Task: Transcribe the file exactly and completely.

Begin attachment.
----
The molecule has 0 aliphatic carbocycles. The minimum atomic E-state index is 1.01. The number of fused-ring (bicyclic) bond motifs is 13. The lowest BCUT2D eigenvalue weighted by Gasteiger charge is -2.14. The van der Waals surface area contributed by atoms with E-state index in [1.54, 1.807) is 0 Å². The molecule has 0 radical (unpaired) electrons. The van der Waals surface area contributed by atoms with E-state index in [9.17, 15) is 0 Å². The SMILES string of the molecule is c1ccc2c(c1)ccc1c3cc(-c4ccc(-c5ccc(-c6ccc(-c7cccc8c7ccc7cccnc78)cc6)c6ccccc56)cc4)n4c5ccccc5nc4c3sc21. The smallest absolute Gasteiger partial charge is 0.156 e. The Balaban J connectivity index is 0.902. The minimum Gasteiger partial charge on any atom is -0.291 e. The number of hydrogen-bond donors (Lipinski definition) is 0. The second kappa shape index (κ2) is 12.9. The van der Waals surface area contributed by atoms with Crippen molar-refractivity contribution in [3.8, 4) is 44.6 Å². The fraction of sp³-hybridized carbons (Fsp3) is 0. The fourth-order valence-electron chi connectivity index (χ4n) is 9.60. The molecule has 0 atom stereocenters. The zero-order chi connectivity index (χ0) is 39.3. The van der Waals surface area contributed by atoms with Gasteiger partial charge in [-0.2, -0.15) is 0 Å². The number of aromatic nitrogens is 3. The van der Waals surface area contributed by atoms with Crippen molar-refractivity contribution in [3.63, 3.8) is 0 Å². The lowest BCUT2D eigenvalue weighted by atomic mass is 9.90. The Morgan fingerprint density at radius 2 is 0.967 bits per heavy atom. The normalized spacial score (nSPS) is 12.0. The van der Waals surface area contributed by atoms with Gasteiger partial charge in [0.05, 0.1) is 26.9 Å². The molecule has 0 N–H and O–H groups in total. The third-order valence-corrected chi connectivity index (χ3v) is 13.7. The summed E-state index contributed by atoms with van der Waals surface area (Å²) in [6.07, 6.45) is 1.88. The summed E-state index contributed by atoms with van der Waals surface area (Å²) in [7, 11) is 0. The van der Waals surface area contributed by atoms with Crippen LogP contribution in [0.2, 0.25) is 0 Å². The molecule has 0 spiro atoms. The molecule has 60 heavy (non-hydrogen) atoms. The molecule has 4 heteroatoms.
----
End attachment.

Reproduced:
The molecule has 0 aliphatic carbocycles. The minimum atomic E-state index is 1.01. The number of fused-ring (bicyclic) bond motifs is 13. The lowest BCUT2D eigenvalue weighted by Gasteiger charge is -2.14. The van der Waals surface area contributed by atoms with E-state index in [1.54, 1.807) is 0 Å². The molecule has 0 radical (unpaired) electrons. The van der Waals surface area contributed by atoms with E-state index in [9.17, 15) is 0 Å². The SMILES string of the molecule is c1ccc2c(c1)ccc1c3cc(-c4ccc(-c5ccc(-c6ccc(-c7cccc8c7ccc7cccnc78)cc6)c6ccccc56)cc4)n4c5ccccc5nc4c3sc21. The smallest absolute Gasteiger partial charge is 0.156 e. The Balaban J connectivity index is 0.902. The minimum Gasteiger partial charge on any atom is -0.291 e. The number of hydrogen-bond donors (Lipinski definition) is 0. The second kappa shape index (κ2) is 12.9. The van der Waals surface area contributed by atoms with Crippen molar-refractivity contribution in [3.8, 4) is 44.6 Å². The fraction of sp³-hybridized carbons (Fsp3) is 0. The fourth-order valence-electron chi connectivity index (χ4n) is 9.60. The molecule has 0 atom stereocenters. The zero-order chi connectivity index (χ0) is 39.3. The van der Waals surface area contributed by atoms with Gasteiger partial charge in [-0.2, -0.15) is 0 Å². The number of aromatic nitrogens is 3. The van der Waals surface area contributed by atoms with Crippen molar-refractivity contribution in [3.63, 3.8) is 0 Å². The lowest BCUT2D eigenvalue weighted by atomic mass is 9.90. The Morgan fingerprint density at radius 2 is 0.967 bits per heavy atom. The normalized spacial score (nSPS) is 12.0. The van der Waals surface area contributed by atoms with Gasteiger partial charge in [0.05, 0.1) is 26.9 Å². The molecule has 0 N–H and O–H groups in total. The third-order valence-corrected chi connectivity index (χ3v) is 13.7. The summed E-state index contributed by atoms with van der Waals surface area (Å²) in [6.07, 6.45) is 1.88. The summed E-state index contributed by atoms with van der Waals surface area (Å²) in [7, 11) is 0. The van der Waals surface area contributed by atoms with Crippen LogP contribution in [0.2, 0.25) is 0 Å². The molecule has 0 spiro atoms. The molecule has 60 heavy (non-hydrogen) atoms. The molecule has 4 heteroatoms.